#1: The Koch brothers
A few fun facts about Charles and David Koch:
- They are the proud owners of Koch Industries, the second-largest privately run business in America, which owns oil refineries in Texas, Alaska, and Minnesota and control some 4,000 miles of pipeline.
- Thanks to the Citizens United Supreme Court decision, billionaires like the Kochs and large corporations like theirs can now spend an unlimited amount of money to influence the political process.
- According to Forbes, the Koch brothers are now worth $80 billion, an increase of a measly $12B since last year.
- They are among the largest funders of the American Legislative Exchange Council (ALEC) and the Americans Land Council (ALC), the two most organized, well funded proponents of transferring public lands to the state for eventual liquidation
#2: Ken Ivory
A few brass tacks on ol’ Kenny:
- He’s the former CEO of the “non-profit” American Lands Council (ALC) who pulled a $135k salary in 2014 and resigned his post to later mentioned wannna be land grabber, and Montana politician, Jennifer Fielder, amid allegations of fraud and intentionally violating lobbying and disclosure laws.
- While at the helm of the ALC Ivory conned several county and state governments into “donating” tax payer money to fund the ALC’s attack on public lands.
- He’s currently the Director of the “Free The Lands” Project with Federalism In Action.
- He hails from the leader in land theft and privatization of public lands, and arguably the most bass ackwards state politically in our great country, Utah.
#3: Jennifer Fielder
Some scoop on Jen:
- She’s the new head honcho of the American Lands Council (ALC), having taken the reins from Ken Ivory.
- Fielder is Vice Chair of the Montana Republican Party, a party that includes the transfer of public lands in its official party platform.
- She’s received a glowing, formal endorsement from the Oath Keepers, one of the whacko militant groups at the heart of the Malheur Refuge occupation, and she has been posting recently on the ALC website in defense of the recent Oregon occupation.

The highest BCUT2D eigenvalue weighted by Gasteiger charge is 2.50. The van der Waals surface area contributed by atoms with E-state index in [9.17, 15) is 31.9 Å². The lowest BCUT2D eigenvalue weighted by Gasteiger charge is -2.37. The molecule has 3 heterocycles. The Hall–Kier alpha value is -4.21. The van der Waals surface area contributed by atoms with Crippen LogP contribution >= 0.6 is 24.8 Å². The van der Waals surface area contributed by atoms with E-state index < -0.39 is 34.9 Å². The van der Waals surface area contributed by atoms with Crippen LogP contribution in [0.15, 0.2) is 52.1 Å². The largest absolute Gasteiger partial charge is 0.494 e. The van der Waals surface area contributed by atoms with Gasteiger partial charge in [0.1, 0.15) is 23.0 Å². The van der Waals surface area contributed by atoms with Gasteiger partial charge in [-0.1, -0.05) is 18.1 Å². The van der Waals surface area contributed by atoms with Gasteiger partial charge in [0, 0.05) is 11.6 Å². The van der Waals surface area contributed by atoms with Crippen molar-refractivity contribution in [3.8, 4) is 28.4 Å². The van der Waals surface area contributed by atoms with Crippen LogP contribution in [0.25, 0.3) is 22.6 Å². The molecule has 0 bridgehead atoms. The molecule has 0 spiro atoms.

- She’s a member of the Sanders Natural Resource Council, which is run by the Militia of Montana (yes, that’s their actual name), founded by John Trochmann, of white supremacist fame.
#4. Political Candidates with Strings
- Ted Cruz has received campaign contributions from the Koch Brothers and many have called him out as a Koch puppet. A Ted Cruz puppet? That’ll keep your kids up at night…and me. He is “vigorously committed to transferring as much federal land as humanly possible back to the states.” His words. Back in July of ’15 he proposed this asinine amendment to the bipartisan Sportsmen’s Act. Cruz Amendment #3456: Limit Federal Ownership of State Lands: Prevents the federal government from owning more than 50 percent of the land in any state. I guess he didn’t realize that we the people own the land. Federal agencies manage it, not own it.
- Marco Rubio has this to say, “The federal government controls far too much land, especially in the Western states like Nevada. While there is clearly a legitimate role for federally owned and managed land in certain situations, we must empower states and tribes whenever appropriate. I believe we should institute a top-down review of all federal property, including land, to help determine what should stay in the federal government’s purview and what should be returned back to states and localities.”
- Advocating for land transfer and private ownership of federally managed land is in the GOP platform See pages 18 & 19 on the attached.
- See here for breakdown on where each of the political candidates stand on public lands. All candidates were given the same questions and time to respond.
Connecting the dots:
So if it isn’t already clear, the winners in a land transfer scenario are those with a vested interest in the eventual sale or monetization through private lease of said lands. The states cannot afford to manage the lands, so if they were ever to be transferred to state ownership, not only would our previous rights as owners of those lands be null and void under new ownership, the lands would instantly become assets available to the highest bidder. You would be hard pressed to find an economist that would argue otherwise.
Guys like the Koch brothers aren’t interested in bringing public land users together to hold hands and sing around a warm campfire. They have no interest in, or expectation of, better management of lands under state control. As Sean Combs would say, “It’s all about the benjamins baby” and there isn’t much money to be made by private interests when lands are managed for the greatest public benefit, be that by federal or state agencies.
You probably noticed that I didn’t mention the Bundys or any other penny ante thieves among the key players. Intentional omission. The Bundys and other fringe extremists like them are nothing more than convenient distractions. They are the grunts, pushers, fall guys. Bosses don’t look or act like these goofs. Let’s looks into a dark crystal ball and envision that our public land was transferred to state ownership and then sold off to say the Koch brothers for example. Do you see them letting degenerate ranchers like papa Cliven and sonny boy Ammon use it for free, or are they drilling it, fracking it, making money? If the Kochs have any delinquent tenants in their current business dealings who are over a year in arrears to the tune of over $1 million, like we do in the Bundys, they’re litigating and seizing assets.